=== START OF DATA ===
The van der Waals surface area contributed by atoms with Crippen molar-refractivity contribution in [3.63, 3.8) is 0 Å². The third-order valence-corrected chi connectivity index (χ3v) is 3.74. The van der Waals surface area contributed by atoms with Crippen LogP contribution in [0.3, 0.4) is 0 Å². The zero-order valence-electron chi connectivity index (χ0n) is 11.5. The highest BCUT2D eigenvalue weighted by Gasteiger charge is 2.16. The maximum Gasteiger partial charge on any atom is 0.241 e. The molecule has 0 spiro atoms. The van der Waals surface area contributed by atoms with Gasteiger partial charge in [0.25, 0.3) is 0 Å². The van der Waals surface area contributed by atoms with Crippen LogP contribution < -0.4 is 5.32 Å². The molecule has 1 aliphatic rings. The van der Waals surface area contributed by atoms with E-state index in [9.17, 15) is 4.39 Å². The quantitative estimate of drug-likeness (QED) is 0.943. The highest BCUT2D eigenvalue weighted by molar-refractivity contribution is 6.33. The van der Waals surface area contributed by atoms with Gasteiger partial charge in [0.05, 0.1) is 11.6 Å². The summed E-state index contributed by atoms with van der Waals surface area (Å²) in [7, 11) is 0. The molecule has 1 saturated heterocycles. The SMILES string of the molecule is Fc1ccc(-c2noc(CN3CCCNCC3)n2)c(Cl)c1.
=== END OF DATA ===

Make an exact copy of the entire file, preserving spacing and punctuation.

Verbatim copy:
The van der Waals surface area contributed by atoms with Crippen molar-refractivity contribution in [3.63, 3.8) is 0 Å². The third-order valence-corrected chi connectivity index (χ3v) is 3.74. The van der Waals surface area contributed by atoms with Crippen LogP contribution in [0.3, 0.4) is 0 Å². The zero-order valence-electron chi connectivity index (χ0n) is 11.5. The highest BCUT2D eigenvalue weighted by Gasteiger charge is 2.16. The maximum Gasteiger partial charge on any atom is 0.241 e. The molecule has 0 spiro atoms. The van der Waals surface area contributed by atoms with Gasteiger partial charge in [0.25, 0.3) is 0 Å². The van der Waals surface area contributed by atoms with Crippen LogP contribution < -0.4 is 5.32 Å². The molecule has 1 aliphatic rings. The van der Waals surface area contributed by atoms with E-state index in [9.17, 15) is 4.39 Å². The quantitative estimate of drug-likeness (QED) is 0.943. The highest BCUT2D eigenvalue weighted by molar-refractivity contribution is 6.33. The van der Waals surface area contributed by atoms with Gasteiger partial charge in [0.05, 0.1) is 11.6 Å². The summed E-state index contributed by atoms with van der Waals surface area (Å²) in [7, 11) is 0. The molecule has 1 saturated heterocycles. The SMILES string of the molecule is Fc1ccc(-c2noc(CN3CCCNCC3)n2)c(Cl)c1.